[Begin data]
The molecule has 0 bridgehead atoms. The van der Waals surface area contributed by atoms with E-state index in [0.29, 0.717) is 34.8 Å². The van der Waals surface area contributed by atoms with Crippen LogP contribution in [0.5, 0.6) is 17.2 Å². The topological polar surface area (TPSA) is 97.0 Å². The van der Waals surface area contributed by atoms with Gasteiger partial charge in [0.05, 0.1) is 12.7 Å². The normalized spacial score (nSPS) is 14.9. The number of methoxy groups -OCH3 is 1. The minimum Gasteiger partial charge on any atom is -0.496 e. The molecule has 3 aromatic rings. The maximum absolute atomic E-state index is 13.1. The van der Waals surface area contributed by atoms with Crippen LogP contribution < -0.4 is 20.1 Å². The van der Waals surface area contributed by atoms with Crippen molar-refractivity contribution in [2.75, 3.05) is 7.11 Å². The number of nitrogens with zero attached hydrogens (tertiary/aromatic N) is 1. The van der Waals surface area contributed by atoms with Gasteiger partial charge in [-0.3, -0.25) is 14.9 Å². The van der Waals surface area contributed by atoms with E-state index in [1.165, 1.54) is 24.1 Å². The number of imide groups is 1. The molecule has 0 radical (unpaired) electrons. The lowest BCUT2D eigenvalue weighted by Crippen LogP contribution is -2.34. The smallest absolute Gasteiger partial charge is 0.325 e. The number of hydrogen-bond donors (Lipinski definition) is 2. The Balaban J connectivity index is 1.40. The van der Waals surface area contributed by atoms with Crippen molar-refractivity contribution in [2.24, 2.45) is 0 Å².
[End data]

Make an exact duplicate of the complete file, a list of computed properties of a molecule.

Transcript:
The molecule has 0 bridgehead atoms. The van der Waals surface area contributed by atoms with E-state index in [0.29, 0.717) is 34.8 Å². The van der Waals surface area contributed by atoms with Crippen LogP contribution in [0.5, 0.6) is 17.2 Å². The topological polar surface area (TPSA) is 97.0 Å². The van der Waals surface area contributed by atoms with Gasteiger partial charge in [0.05, 0.1) is 12.7 Å². The normalized spacial score (nSPS) is 14.9. The number of methoxy groups -OCH3 is 1. The minimum Gasteiger partial charge on any atom is -0.496 e. The molecule has 3 aromatic rings. The maximum absolute atomic E-state index is 13.1. The van der Waals surface area contributed by atoms with Crippen LogP contribution < -0.4 is 20.1 Å². The van der Waals surface area contributed by atoms with Crippen molar-refractivity contribution in [2.75, 3.05) is 7.11 Å². The number of nitrogens with zero attached hydrogens (tertiary/aromatic N) is 1. The van der Waals surface area contributed by atoms with Gasteiger partial charge in [-0.3, -0.25) is 14.9 Å². The van der Waals surface area contributed by atoms with E-state index in [1.165, 1.54) is 24.1 Å². The number of imide groups is 1. The molecule has 0 radical (unpaired) electrons. The lowest BCUT2D eigenvalue weighted by Crippen LogP contribution is -2.34. The smallest absolute Gasteiger partial charge is 0.325 e. The number of hydrogen-bond donors (Lipinski definition) is 2. The Balaban J connectivity index is 1.40. The van der Waals surface area contributed by atoms with Crippen molar-refractivity contribution in [2.24, 2.45) is 0 Å².